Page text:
However, hostels are significantly cheaper than hotels and bed-and-breakfasts. If you can sacrifice some personal luxuries in the name of seeing and doing more on your trip, book hostels. For our sanity, Megan and I sprinkled in a few nice bed-and-breakfasts, castle stays and unique sleeping cabins (e.g. Jedi huts at Skyewalker Hostel) to break up the hostel routine.

We kept our entire itinerary in a detailed Excel workbook with hour-by-hour guidance on what we’d be doing — driving, sleeping, eating and, most importantly, exploring. Since we knew when we expected to arrive at each attraction, we were able to pre-book tours and tickets online in advance. Most places offered notable discounts (multiple pounds/euros) for booking online, and several places (especially tours in big cities) had sold out by the day of our arrival, meaning we would have missed out had we not booked in advance.

Because we did not have a tour guide joining us at each stop, we thoroughly researched each destination ahead of time. I made Megan and myself detailed folders with history lessons and fun facts about each stop on our route, which added something extra to our trip (and gave us something to talk about over breakfast each morning).

When booking your flight, lodging and attractions — and when spending money during your time abroad — use a travel rewards credit card with no foreign transaction fees. By using our Capital One Venture card, we earned a couple free nights of lodging.

Packing for a Three-Week Trip

Perhaps more daunting than planning a three-week trip is packing for one. You want enough space to pack all the essentials, but you don’t want to overpack and have to carry multiple bags down Edinburgh’s cobblestone streets. Megan and I managed with one duffel bag each and a couple backpacks.

A few packing must-haves:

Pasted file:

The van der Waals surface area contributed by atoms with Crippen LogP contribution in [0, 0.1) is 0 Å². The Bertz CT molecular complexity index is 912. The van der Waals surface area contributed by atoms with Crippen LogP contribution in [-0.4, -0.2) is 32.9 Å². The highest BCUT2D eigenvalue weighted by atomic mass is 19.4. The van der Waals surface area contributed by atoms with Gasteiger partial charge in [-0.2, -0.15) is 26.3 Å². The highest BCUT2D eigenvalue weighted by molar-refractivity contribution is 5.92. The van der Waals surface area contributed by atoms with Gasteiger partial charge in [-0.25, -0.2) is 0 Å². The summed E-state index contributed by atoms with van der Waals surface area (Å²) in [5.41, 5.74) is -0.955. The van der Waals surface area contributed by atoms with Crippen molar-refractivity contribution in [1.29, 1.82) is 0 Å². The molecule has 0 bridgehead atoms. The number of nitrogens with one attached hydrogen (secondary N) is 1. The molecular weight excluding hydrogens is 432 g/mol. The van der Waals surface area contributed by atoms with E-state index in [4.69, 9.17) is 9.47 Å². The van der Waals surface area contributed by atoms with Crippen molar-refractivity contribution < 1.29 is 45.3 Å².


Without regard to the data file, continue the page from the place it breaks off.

• Packing cubes
  • A microfiber towel (if showering at a hostel)
  • TSA-approved locks
  • Extra phone chargers
  • Weather-appropriate clothing and shoes (in Ireland and Scotland, this meant layers, rain jackets and waterproof shoes)
  • Protein bars or protein-heavy snacks (so you can skip breakfast)
  • A water bottle

If you will be gone for three weeks, plan to spend time at a laundromat or, if you’re lucky like Megan and me, stay with a friend who lives abroad and use their laundry machines. By washing your clothes instead of packing enough to last you 21 days, you will save a ton of space. And don’t be afraid to rewear clothes — a lot. Just bring long-lasting body spray or Febreeze, and voila! You can suddenly wear your same Dunder Mifflin T-shirt for the third time in a week.

My biggest mistake on the trip was overpacking. I packed more shoes than I needed, and despite three options for pajama shorts, I wore the same pair every night. I also packed three books and only finished one of them (I know: I need an e-reader).

Money-Saving Tips

Megan and I did not plan our trip perfectly. We made some money mistakes along the way, and at times we felt a little rushed. However, we also did a lot of things right. Here are the ways we saved money on our trip:

Download Offline Google Maps